Charles Arthur, in February 2009:
Apple needs to react to changing market conditions. It has before:
when it last made a quarterly loss, in the first quarter of 2001,
Steve Jobs realised it was because he had focussed on giving the
computers DVD-reader drives, rather than CD-burning ones. A rapid
focus on CD burners followed, along with heavier emphasis on
iTunes: the CD-inspired “rip, mix, burn” is rather better than the
DVD-gazing “insert, click, watch”.
So should Apple introduce a netbook? Hell, yes. If it wants to get
into a market that is expanding rapidly, which is giving an old
version of Windows — the long-past-end-of-life XP, or “Windows
Zombie” as it’s becoming known to analysts — then it needs to roll
its sleeves up. There’s a big market there waiting to be tapped.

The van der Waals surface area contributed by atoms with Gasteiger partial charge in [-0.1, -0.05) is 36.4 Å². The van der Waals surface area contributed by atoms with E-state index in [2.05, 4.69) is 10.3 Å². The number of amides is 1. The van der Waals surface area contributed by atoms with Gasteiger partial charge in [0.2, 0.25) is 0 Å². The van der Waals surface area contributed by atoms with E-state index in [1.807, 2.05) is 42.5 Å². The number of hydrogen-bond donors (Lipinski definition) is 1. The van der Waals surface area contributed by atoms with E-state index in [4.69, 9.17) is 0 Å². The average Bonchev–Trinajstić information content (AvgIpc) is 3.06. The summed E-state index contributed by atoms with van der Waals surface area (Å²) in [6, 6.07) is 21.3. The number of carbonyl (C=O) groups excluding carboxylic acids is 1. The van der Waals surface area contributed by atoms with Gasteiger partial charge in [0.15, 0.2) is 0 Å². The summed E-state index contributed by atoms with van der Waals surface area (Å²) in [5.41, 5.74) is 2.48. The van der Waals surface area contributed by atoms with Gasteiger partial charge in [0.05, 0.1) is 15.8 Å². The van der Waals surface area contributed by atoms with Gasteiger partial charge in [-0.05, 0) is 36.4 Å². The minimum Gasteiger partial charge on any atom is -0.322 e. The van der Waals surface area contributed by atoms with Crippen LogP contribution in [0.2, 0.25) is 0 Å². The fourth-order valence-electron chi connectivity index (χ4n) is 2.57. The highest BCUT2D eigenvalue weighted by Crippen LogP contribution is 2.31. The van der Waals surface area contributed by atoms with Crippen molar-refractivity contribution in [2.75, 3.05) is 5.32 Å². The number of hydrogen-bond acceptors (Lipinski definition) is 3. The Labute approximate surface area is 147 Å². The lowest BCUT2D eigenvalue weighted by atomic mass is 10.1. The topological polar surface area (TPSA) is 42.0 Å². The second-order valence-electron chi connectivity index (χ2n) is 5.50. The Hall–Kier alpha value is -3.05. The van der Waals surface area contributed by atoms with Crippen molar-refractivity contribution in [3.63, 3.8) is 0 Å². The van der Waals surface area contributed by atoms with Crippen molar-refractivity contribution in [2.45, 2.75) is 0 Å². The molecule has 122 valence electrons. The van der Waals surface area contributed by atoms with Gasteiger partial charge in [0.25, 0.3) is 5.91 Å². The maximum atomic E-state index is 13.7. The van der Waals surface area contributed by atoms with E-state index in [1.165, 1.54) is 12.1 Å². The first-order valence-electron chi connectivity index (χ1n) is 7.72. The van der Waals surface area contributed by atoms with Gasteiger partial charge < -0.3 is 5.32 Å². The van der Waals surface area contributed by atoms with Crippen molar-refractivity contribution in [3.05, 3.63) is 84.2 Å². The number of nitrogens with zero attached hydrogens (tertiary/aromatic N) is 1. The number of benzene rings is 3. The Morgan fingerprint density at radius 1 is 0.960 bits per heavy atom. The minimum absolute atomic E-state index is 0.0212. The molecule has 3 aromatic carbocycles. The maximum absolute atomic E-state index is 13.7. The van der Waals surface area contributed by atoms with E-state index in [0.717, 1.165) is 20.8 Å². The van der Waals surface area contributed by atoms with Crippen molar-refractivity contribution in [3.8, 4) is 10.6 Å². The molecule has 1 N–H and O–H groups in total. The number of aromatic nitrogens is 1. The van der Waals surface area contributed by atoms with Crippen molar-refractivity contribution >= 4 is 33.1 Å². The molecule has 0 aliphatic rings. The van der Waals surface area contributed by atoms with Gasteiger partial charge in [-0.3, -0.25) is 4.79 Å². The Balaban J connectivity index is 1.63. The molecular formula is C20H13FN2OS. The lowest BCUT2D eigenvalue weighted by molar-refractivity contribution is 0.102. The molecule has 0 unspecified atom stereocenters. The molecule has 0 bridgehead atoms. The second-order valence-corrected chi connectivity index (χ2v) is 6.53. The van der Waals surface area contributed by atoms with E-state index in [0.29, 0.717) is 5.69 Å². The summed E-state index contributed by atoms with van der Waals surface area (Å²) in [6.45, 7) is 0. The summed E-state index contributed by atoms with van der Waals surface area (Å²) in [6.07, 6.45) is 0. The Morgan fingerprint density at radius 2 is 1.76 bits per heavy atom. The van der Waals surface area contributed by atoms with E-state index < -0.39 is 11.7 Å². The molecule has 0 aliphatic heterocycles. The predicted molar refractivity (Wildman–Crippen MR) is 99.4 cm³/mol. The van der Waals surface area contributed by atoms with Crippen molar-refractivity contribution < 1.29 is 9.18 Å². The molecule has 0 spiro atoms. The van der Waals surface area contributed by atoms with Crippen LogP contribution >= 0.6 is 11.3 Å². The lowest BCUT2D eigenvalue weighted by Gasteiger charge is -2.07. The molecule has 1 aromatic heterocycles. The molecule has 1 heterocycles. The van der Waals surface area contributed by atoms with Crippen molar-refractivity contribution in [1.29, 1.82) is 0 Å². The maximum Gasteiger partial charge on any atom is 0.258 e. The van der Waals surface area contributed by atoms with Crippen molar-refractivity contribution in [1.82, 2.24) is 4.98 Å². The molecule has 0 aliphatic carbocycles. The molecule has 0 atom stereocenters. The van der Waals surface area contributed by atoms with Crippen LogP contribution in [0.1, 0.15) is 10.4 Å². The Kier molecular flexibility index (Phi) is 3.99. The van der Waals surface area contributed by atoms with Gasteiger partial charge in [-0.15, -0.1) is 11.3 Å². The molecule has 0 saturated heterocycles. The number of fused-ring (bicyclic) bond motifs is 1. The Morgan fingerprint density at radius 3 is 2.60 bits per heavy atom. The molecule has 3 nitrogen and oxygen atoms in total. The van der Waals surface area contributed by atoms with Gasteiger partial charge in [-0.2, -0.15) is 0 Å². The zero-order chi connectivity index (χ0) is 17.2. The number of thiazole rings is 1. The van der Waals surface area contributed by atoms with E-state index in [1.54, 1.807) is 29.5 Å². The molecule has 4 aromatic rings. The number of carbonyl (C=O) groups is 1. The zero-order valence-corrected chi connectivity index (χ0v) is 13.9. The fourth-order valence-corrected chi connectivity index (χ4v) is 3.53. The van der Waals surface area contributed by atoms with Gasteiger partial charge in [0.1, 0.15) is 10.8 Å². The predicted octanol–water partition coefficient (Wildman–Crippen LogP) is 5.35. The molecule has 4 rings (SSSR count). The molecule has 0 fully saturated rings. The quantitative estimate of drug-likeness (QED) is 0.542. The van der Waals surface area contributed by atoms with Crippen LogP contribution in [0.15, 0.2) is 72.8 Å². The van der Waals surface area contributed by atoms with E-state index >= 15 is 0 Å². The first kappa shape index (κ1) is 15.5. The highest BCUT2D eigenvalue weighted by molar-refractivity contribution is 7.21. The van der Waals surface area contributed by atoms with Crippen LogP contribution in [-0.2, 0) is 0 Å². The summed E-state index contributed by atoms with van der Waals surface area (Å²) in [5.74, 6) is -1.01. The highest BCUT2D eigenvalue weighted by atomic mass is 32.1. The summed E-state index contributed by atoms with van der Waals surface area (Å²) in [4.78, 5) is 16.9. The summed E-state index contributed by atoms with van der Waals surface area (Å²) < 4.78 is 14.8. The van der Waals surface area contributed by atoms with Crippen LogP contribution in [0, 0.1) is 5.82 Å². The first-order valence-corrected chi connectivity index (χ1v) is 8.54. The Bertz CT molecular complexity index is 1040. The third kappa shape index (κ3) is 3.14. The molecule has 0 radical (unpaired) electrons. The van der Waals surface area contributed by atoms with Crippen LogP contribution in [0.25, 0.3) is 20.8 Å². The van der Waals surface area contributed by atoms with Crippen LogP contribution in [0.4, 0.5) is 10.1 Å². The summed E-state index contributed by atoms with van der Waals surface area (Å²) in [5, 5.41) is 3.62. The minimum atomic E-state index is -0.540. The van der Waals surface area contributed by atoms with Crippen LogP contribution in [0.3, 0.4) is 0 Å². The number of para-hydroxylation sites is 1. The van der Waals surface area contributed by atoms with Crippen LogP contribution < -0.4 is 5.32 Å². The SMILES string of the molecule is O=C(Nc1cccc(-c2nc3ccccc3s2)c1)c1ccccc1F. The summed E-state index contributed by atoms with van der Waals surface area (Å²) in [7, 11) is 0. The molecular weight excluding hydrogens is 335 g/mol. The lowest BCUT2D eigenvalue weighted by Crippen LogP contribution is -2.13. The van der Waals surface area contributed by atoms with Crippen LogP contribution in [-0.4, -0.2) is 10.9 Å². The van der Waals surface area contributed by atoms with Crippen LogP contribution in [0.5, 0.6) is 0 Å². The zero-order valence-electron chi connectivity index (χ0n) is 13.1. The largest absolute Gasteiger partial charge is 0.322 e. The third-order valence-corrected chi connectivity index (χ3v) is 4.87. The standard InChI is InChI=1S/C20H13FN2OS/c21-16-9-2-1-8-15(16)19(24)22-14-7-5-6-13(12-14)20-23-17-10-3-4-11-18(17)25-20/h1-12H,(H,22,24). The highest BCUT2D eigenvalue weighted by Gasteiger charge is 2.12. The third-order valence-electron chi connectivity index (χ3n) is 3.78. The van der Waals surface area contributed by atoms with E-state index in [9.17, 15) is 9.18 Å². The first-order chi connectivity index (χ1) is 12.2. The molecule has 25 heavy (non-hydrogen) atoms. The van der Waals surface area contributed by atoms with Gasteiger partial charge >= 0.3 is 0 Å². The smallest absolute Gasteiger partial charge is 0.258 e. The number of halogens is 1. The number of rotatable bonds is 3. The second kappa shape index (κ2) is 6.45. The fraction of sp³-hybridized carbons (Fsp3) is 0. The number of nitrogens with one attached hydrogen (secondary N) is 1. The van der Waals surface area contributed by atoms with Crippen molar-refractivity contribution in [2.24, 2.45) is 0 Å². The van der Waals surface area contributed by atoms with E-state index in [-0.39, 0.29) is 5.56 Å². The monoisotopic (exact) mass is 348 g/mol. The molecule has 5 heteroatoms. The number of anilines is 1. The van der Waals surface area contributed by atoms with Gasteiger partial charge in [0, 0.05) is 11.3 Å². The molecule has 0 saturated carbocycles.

Ouch. Here’s where Arthur went wrong. Apple’s 2001 about-face on CD-burners (and digital music in general — they launched the first iPod later that year) was an acknowledgement of a genuine mistake. Computers were better with CD-burners because people really used them.
Netbooks, for the most part, were simply about making notebook computers cheaper, not better. Apple’s long-term strategy has been and should remain solely about making things better, and introducing great new things.
★ Monday, 31 December 2012